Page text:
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Joined: Mon Apr 27, 2009 7:26 pm

Location: Slough, Berkshire, UK

### Re: Line of sight

A quick speed test of

answer=distance (i,j) against
answer=iSqrt(i*i+j*j) shows:

distance 8.98 seconds
iSqrt 50.1 seconds
This is definitely faster, if you're willing to accept the greater inaccuracy. (you probably are).

By the by - standard floating point square root:

my fSQRt function: 44 minutes (2625.14 seconds)
SQR - 122 minutes. (7336.86 seconds)

Shows how awful that ROM SQR routine really is...

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### Re: Line of sight

I've added distance.bas to the ZX Basic Wiki in the library section. May it be useful in your games!

Posts: 282

Joined: Sun Feb 13, 2011 3:33 am

Location: Kentucky US, used to be Birmingham UK

### Re: Line of sight

thanks that would be useful for making a vector type game ^_^

Posts: 73

Joined: Fri May 07, 2010 7:34 am

### Re: Line of sight

britlion wrote:A quick speed test of

answer=distance (i,j) against
answer=iSqrt(i*i+j*j) shows:

distance 8.98 seconds
iSqrt 50.1 seconds
This is definitely faster, if you're willing to accept the greater inaccuracy. (you probably are).

By the by - standard floating point square root:

my fSQRt function: 44 minutes (2625.14 seconds)
SQR - 122 minutes. (7336.86 seconds)

Shows how awful that ROM SQR routine really is...

Impressive results. I have a couple of uses for your fSQRt function - thanks for sharing

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### Re: Line of sight

Don't know if I previously commented this, but those routines could be used in the near (ahem...) future, by using --fast-floating-point or --fast-math (can't recall the 'standard' parameter name) ZX Basic will use available faster functions (SQR, SIN, COS, etc...) instead of the ROM ones at expenses of memory.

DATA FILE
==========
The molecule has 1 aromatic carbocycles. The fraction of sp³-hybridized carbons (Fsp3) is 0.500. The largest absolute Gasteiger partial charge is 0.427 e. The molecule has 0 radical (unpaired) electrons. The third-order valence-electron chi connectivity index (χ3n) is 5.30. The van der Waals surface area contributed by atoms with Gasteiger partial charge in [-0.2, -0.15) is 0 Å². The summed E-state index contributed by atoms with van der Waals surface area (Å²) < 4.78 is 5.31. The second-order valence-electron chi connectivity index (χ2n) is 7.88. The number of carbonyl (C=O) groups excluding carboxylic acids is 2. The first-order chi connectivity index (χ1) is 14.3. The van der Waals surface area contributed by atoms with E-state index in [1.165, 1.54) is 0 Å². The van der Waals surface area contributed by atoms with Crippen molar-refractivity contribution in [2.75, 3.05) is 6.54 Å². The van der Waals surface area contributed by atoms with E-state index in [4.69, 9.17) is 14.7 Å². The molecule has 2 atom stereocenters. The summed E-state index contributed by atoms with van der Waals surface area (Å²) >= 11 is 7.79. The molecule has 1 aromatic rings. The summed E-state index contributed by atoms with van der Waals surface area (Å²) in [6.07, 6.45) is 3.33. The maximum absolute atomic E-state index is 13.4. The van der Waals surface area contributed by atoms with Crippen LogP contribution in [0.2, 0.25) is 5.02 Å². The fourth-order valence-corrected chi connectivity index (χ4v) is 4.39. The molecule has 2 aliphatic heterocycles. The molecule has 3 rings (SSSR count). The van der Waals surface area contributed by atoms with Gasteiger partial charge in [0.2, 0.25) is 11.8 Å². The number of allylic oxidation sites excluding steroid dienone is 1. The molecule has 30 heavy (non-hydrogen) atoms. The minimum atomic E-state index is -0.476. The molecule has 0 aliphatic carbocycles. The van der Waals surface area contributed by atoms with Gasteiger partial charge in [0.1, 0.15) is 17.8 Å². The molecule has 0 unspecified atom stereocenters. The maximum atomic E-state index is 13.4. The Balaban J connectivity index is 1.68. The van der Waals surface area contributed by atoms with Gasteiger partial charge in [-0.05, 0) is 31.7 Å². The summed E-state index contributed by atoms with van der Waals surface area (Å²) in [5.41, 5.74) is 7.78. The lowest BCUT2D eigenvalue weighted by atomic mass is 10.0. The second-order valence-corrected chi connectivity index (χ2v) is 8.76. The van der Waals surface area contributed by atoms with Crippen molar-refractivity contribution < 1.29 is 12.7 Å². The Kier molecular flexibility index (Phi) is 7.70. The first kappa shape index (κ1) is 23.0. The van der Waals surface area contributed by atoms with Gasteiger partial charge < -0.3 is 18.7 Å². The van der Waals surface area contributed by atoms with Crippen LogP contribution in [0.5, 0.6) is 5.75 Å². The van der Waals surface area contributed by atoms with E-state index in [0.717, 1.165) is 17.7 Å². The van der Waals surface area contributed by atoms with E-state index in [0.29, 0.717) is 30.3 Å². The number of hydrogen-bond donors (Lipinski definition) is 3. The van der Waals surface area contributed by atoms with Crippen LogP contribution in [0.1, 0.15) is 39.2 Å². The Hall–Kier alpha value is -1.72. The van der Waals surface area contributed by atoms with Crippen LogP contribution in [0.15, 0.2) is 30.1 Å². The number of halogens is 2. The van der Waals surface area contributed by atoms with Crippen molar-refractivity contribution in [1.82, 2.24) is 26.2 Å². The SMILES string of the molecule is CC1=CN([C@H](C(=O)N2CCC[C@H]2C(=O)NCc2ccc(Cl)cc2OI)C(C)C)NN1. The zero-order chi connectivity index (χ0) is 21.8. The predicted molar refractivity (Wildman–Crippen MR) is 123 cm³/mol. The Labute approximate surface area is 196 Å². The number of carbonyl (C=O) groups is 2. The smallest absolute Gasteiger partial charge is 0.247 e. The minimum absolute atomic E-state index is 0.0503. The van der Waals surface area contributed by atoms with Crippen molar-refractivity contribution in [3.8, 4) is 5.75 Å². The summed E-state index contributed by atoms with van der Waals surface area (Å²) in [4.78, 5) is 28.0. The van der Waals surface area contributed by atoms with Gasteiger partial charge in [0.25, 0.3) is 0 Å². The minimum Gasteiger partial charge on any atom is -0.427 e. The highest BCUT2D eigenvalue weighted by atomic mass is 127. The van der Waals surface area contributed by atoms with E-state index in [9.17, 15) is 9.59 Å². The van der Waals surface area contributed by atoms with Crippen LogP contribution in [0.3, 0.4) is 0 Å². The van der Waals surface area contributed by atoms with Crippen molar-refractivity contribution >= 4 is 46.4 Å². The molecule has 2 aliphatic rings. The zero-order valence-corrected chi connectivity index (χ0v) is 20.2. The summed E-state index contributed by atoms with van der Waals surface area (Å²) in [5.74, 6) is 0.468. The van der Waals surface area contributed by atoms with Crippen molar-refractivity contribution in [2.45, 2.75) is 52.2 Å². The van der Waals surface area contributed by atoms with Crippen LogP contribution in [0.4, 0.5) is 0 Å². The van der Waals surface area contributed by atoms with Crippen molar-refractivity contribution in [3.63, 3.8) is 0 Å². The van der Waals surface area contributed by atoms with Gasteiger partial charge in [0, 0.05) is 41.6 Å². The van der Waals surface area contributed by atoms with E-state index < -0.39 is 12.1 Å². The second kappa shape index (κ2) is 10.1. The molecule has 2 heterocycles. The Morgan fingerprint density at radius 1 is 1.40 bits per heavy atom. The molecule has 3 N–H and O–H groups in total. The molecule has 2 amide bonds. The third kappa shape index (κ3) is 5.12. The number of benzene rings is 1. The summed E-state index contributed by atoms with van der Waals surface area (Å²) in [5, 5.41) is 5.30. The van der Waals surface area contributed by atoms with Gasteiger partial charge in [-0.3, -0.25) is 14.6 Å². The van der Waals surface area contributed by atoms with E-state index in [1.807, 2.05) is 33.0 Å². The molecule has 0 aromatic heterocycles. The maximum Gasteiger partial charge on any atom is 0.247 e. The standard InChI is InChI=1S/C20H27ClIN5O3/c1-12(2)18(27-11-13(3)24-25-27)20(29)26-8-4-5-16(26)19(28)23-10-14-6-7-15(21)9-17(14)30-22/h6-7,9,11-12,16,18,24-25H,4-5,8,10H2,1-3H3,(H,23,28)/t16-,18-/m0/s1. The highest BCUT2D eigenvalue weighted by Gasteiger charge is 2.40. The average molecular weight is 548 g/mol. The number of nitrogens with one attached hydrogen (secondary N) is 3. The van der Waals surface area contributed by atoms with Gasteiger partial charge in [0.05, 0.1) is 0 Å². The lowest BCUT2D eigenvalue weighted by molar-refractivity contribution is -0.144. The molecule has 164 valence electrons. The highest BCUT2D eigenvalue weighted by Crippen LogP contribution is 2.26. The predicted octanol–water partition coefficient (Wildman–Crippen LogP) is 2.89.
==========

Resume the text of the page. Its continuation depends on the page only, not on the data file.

Also --use-rom-print (or the like) will remove PRINT routine and use the ROM's one (slower, but saves memory and you can use if for games in which you use your own sprite routine).

The problem is I'm at the moment refactoring (heavy!) the compiler in a new branch, 2.x: http://code.boriel.com/zxbasic/changesets (see cyan commit line). This pre-alpha almost can't compile anything, so use to test the compiler only. This branch will eventually lead to a more well-designed compiler toolkit (allowing other architectures in a easier way, and more people to contribute on it).

Posts: 73

Joined: Fri May 07, 2010 7:34 am

### Re: Line of sight

While you are at it, you should try to solve the type casting of some expressions... This should work:

Code:
`Dim lsb, msb as uByteDim address as uInteger...address = lsb + (msb << 8)`

But it doesn't, as it tries to shoft msb left 8 times but using 8 bits, so it always equals 0. You have to define msb as uInteger for it to work correctly.

In the same fashion:

Code:
`Dim x, cx as uByteDim dx uInteger...dx = x - cx`

dx is always positive, as x and cx are unsigned... But the results should be considered signed integer, and not unsigned char.

I find this to be the biggest problem with the compiler. No other language that I know behaves that way, and it forces you to find dirty walkarounds.